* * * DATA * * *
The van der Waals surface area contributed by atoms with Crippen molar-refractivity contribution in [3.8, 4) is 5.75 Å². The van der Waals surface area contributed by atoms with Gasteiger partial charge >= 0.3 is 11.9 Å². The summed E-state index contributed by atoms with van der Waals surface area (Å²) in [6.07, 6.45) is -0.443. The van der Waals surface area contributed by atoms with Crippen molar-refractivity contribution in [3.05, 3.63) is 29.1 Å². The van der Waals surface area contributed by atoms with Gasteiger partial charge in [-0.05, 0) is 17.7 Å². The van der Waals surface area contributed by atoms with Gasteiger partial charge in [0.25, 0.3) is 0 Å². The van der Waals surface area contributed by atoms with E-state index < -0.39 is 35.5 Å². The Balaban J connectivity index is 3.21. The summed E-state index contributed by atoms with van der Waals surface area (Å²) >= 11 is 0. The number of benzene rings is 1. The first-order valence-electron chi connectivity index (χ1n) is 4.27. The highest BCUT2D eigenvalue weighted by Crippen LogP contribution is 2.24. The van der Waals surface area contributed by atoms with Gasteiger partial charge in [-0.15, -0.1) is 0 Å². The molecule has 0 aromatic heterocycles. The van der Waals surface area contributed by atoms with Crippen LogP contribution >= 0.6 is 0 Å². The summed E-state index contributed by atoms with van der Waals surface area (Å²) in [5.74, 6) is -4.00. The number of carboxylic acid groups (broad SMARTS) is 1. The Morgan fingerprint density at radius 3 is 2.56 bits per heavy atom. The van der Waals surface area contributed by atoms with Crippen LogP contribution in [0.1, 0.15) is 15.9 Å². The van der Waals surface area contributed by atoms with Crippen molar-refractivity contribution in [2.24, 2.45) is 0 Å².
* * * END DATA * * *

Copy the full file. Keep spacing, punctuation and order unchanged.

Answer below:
The van der Waals surface area contributed by atoms with Crippen molar-refractivity contribution in [3.8, 4) is 5.75 Å². The van der Waals surface area contributed by atoms with Gasteiger partial charge >= 0.3 is 11.9 Å². The summed E-state index contributed by atoms with van der Waals surface area (Å²) in [6.07, 6.45) is -0.443. The van der Waals surface area contributed by atoms with Crippen molar-refractivity contribution in [3.05, 3.63) is 29.1 Å². The van der Waals surface area contributed by atoms with Gasteiger partial charge in [-0.05, 0) is 17.7 Å². The van der Waals surface area contributed by atoms with Gasteiger partial charge in [0.25, 0.3) is 0 Å². The van der Waals surface area contributed by atoms with E-state index < -0.39 is 35.5 Å². The Balaban J connectivity index is 3.21. The summed E-state index contributed by atoms with van der Waals surface area (Å²) >= 11 is 0. The number of benzene rings is 1. The first-order valence-electron chi connectivity index (χ1n) is 4.27. The highest BCUT2D eigenvalue weighted by Crippen LogP contribution is 2.24. The van der Waals surface area contributed by atoms with Gasteiger partial charge in [-0.15, -0.1) is 0 Å². The molecule has 0 aromatic heterocycles. The van der Waals surface area contributed by atoms with Crippen LogP contribution >= 0.6 is 0 Å². The summed E-state index contributed by atoms with van der Waals surface area (Å²) in [5.74, 6) is -4.00. The number of carboxylic acid groups (broad SMARTS) is 1. The Morgan fingerprint density at radius 3 is 2.56 bits per heavy atom. The van der Waals surface area contributed by atoms with Crippen LogP contribution in [0.1, 0.15) is 15.9 Å². The van der Waals surface area contributed by atoms with Crippen molar-refractivity contribution in [2.24, 2.45) is 0 Å².